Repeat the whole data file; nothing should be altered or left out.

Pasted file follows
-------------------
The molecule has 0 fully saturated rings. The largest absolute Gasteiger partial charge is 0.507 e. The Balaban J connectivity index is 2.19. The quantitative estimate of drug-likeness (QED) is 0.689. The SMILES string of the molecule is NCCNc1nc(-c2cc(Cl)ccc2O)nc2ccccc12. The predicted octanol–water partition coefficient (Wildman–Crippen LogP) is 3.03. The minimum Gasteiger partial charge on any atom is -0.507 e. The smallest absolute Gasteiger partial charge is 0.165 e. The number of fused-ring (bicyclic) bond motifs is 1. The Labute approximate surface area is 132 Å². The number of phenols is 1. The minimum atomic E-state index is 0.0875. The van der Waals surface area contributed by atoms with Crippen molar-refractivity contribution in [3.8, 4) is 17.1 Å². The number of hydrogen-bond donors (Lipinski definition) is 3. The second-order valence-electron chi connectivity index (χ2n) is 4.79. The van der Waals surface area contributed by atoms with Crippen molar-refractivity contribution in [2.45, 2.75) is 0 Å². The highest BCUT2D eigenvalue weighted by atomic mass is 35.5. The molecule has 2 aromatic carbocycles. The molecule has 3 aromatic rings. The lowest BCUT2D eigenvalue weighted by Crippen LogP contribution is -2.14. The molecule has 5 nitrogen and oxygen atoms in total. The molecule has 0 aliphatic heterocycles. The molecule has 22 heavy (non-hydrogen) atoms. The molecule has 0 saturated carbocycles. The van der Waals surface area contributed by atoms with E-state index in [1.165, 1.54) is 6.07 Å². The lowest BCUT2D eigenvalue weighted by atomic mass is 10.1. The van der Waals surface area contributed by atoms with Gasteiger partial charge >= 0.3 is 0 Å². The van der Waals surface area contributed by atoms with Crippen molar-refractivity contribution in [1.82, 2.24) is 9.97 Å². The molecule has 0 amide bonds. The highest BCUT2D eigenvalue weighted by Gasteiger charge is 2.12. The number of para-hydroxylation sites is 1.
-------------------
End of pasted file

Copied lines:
The molecule has 0 fully saturated rings. The largest absolute Gasteiger partial charge is 0.507 e. The Balaban J connectivity index is 2.19. The quantitative estimate of drug-likeness (QED) is 0.689. The SMILES string of the molecule is NCCNc1nc(-c2cc(Cl)ccc2O)nc2ccccc12. The predicted octanol–water partition coefficient (Wildman–Crippen LogP) is 3.03. The minimum Gasteiger partial charge on any atom is -0.507 e. The smallest absolute Gasteiger partial charge is 0.165 e. The number of fused-ring (bicyclic) bond motifs is 1. The Labute approximate surface area is 132 Å². The number of phenols is 1. The minimum atomic E-state index is 0.0875. The van der Waals surface area contributed by atoms with Crippen molar-refractivity contribution in [3.8, 4) is 17.1 Å². The number of hydrogen-bond donors (Lipinski definition) is 3. The second-order valence-electron chi connectivity index (χ2n) is 4.79. The van der Waals surface area contributed by atoms with Crippen molar-refractivity contribution in [2.45, 2.75) is 0 Å². The highest BCUT2D eigenvalue weighted by atomic mass is 35.5. The molecule has 2 aromatic carbocycles. The molecule has 3 aromatic rings. The lowest BCUT2D eigenvalue weighted by Crippen LogP contribution is -2.14. The molecule has 5 nitrogen and oxygen atoms in total. The molecule has 0 aliphatic heterocycles. The molecule has 22 heavy (non-hydrogen) atoms. The molecule has 0 saturated carbocycles. The van der Waals surface area contributed by atoms with E-state index in [1.165, 1.54) is 6.07 Å². The lowest BCUT2D eigenvalue weighted by atomic mass is 10.1. The van der Waals surface area contributed by atoms with Gasteiger partial charge >= 0.3 is 0 Å². The van der Waals surface area contributed by atoms with Crippen molar-refractivity contribution in [1.82, 2.24) is 9.97 Å². The molecule has 0 amide bonds. The highest BCUT2D eigenvalue weighted by Gasteiger charge is 2.12. The number of para-hydroxylation sites is 1.